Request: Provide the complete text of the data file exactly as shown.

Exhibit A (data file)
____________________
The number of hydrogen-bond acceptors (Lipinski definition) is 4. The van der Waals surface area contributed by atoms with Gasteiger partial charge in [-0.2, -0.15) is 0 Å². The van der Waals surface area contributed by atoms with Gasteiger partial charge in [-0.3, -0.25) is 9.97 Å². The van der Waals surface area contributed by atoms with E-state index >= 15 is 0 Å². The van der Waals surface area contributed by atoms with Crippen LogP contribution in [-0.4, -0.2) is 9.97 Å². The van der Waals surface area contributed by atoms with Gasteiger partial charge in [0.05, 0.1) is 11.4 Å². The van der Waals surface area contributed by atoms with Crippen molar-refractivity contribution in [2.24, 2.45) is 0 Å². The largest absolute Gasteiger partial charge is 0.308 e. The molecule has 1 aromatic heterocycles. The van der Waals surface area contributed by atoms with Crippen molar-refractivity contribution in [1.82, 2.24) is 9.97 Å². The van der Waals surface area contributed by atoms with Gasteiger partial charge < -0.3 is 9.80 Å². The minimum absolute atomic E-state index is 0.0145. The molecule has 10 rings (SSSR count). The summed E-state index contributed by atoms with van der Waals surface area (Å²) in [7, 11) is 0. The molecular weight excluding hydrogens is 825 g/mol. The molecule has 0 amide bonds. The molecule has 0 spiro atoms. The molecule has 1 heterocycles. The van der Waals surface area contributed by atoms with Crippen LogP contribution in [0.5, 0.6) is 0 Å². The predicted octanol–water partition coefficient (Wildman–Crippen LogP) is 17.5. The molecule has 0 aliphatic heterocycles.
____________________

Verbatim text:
The number of hydrogen-bond acceptors (Lipinski definition) is 4. The van der Waals surface area contributed by atoms with Gasteiger partial charge in [-0.2, -0.15) is 0 Å². The van der Waals surface area contributed by atoms with Gasteiger partial charge in [-0.3, -0.25) is 9.97 Å². The van der Waals surface area contributed by atoms with E-state index >= 15 is 0 Å². The van der Waals surface area contributed by atoms with Crippen LogP contribution in [-0.4, -0.2) is 9.97 Å². The van der Waals surface area contributed by atoms with Gasteiger partial charge in [0.05, 0.1) is 11.4 Å². The van der Waals surface area contributed by atoms with Crippen molar-refractivity contribution in [2.24, 2.45) is 0 Å². The largest absolute Gasteiger partial charge is 0.308 e. The molecule has 1 aromatic heterocycles. The van der Waals surface area contributed by atoms with Crippen molar-refractivity contribution in [1.82, 2.24) is 9.97 Å². The van der Waals surface area contributed by atoms with Gasteiger partial charge < -0.3 is 9.80 Å². The minimum absolute atomic E-state index is 0.0145. The molecule has 10 rings (SSSR count). The summed E-state index contributed by atoms with van der Waals surface area (Å²) in [7, 11) is 0. The molecular weight excluding hydrogens is 825 g/mol. The molecule has 0 amide bonds. The molecule has 0 spiro atoms. The molecule has 1 heterocycles. The van der Waals surface area contributed by atoms with Crippen LogP contribution in [0.5, 0.6) is 0 Å². The predicted octanol–water partition coefficient (Wildman–Crippen LogP) is 17.5. The molecule has 0 aliphatic heterocycles.